I’ve been told children are born with two fears: loud noises and falling. Objects falling on them, however, isn’t something they fear.

I know that all pieces of free-standing furniture and TVs have the capability of tipping over. As a parent of a 10-month-old and as the Safe Kids Wisconsin coordinator, I am well aware of the potential hazard that poses for my son. After all, my son is curious and into everything just like all other toddlers and kids.

Since October, there have been three deaths in the Chicago area related to TVs falling onto children. Consumer Product Safety Commission data shows in 2006, there were 19,300 injuries associated with product instability or tip-overs involving children younger than 10. It’s not just an infant and toddler issue.

As parents, it’s important to make our children’s environment as safe as possible. My husband and I recently bought furniture straps to secure our television stand to the wall. We also bought a wall mounting bracket for our television.

Here are a few tips for securing your furniture:

  • If a piece of furniture is unstable or top-heavy, secure it to a stud in the wall using brackets, braces, anchors or wall straps. Large items such as TVs, microwaves, fish tanks, bookcases, heavy furniture and appliances can topple off stands and fall on children.
  • If you have a newer, flat screen TV, make sure it’s properly anchored to the wall.
  • Read the manufacturer’s instructions for tips or warnings regarding placement of your TV or furniture.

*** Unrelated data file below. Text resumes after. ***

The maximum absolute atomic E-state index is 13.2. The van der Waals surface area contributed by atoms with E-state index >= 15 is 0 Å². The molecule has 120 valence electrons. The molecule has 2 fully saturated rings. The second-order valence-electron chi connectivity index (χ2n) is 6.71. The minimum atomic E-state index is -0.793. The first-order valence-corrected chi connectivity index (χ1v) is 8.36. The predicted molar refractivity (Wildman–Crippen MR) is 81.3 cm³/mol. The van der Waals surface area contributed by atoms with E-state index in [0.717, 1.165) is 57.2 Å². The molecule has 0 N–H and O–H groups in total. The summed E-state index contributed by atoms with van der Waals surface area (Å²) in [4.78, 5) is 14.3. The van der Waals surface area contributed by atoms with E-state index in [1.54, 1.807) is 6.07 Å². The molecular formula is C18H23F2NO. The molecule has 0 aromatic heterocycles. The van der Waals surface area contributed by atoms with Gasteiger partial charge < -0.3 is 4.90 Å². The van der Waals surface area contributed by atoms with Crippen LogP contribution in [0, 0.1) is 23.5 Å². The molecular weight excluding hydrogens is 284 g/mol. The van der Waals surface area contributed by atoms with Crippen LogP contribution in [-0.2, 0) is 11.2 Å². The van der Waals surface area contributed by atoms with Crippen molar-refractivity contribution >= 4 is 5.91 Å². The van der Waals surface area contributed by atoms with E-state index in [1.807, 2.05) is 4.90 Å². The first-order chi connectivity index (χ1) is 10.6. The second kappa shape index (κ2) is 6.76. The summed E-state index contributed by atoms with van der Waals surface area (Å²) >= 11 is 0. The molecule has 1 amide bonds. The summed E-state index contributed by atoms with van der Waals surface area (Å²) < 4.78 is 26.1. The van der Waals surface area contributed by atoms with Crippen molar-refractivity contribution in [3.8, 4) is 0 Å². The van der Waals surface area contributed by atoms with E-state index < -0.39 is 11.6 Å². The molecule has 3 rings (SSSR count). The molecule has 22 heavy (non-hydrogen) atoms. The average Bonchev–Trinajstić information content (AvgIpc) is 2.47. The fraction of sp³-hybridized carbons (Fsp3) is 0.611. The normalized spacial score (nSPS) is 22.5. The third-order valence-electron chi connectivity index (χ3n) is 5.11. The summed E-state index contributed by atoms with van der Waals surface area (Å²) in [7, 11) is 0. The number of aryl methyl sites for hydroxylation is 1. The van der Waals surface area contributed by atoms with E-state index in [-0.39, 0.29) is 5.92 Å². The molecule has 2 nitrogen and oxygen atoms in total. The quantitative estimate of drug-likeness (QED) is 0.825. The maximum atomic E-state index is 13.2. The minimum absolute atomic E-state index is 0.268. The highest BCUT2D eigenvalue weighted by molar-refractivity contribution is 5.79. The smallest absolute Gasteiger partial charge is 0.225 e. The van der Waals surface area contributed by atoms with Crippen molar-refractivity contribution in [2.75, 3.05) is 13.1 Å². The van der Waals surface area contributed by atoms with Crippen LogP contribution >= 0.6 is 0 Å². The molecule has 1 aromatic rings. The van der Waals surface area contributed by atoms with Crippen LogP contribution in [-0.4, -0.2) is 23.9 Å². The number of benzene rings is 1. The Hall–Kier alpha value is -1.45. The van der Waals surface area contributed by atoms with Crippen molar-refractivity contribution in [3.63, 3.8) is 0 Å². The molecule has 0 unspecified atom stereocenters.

• Keep heavier items on lower shelves or in lower drawers as this will help eliminate top-heavy furniture which topples over easily.
  • Don’t keep remote controls, candy, toys or other items that attract children on top of furniture, as your child might be enticed to reach for these items.
  • Supervise young children at all times.

Last, get down on your knees and look around the room to see the dangers at your child’s level. I also encourage you to visit safekidswi.org for additional resources.

Parents, post a comment and share your tips for keeping children safe at home.

Libby Slavin– Libbe Slavin, coordinator, Safe Kids Wisconsin

A member of Safe Kids Worldwide, Safe Kids Wisconsin works to prevent accidental injuries, the leading cause of death among children 14 years of age and younger. The coalition combines the expertise of Safe Kids coalitions and chapters statewide to prevent childhood injuries through collaboration, education, policy and advocacy initiatives. Children’s Hospital of Wisconsin is its lead agency.


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